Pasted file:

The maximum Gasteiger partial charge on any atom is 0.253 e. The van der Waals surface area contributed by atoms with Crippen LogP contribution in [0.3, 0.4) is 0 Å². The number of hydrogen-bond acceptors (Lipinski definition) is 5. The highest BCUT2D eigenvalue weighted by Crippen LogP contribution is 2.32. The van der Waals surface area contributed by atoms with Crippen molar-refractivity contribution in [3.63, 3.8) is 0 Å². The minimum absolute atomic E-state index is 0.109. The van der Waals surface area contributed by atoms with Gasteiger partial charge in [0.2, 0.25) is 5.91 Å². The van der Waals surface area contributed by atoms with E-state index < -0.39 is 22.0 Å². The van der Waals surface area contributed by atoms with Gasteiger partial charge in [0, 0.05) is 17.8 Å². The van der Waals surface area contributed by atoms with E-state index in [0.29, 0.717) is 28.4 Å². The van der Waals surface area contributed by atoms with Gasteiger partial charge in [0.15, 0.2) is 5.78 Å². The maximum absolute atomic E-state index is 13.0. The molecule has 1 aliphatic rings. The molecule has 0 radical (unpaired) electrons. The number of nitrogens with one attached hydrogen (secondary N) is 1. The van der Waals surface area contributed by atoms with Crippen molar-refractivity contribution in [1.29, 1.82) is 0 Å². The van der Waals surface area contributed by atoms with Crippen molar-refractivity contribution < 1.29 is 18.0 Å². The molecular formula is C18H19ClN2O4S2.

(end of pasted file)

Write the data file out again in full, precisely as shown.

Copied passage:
The maximum Gasteiger partial charge on any atom is 0.253 e. The van der Waals surface area contributed by atoms with Crippen LogP contribution in [0.3, 0.4) is 0 Å². The number of hydrogen-bond acceptors (Lipinski definition) is 5. The highest BCUT2D eigenvalue weighted by Crippen LogP contribution is 2.32. The van der Waals surface area contributed by atoms with Crippen molar-refractivity contribution in [3.63, 3.8) is 0 Å². The minimum absolute atomic E-state index is 0.109. The van der Waals surface area contributed by atoms with Gasteiger partial charge in [0.2, 0.25) is 5.91 Å². The van der Waals surface area contributed by atoms with E-state index < -0.39 is 22.0 Å². The van der Waals surface area contributed by atoms with Gasteiger partial charge in [0, 0.05) is 17.8 Å². The van der Waals surface area contributed by atoms with E-state index in [0.29, 0.717) is 28.4 Å². The van der Waals surface area contributed by atoms with Gasteiger partial charge in [0.15, 0.2) is 5.78 Å². The maximum absolute atomic E-state index is 13.0. The molecule has 1 aliphatic rings. The molecule has 0 radical (unpaired) electrons. The number of nitrogens with one attached hydrogen (secondary N) is 1. The van der Waals surface area contributed by atoms with Crippen molar-refractivity contribution in [1.29, 1.82) is 0 Å². The van der Waals surface area contributed by atoms with Crippen molar-refractivity contribution < 1.29 is 18.0 Å². The molecular formula is C18H19ClN2O4S2.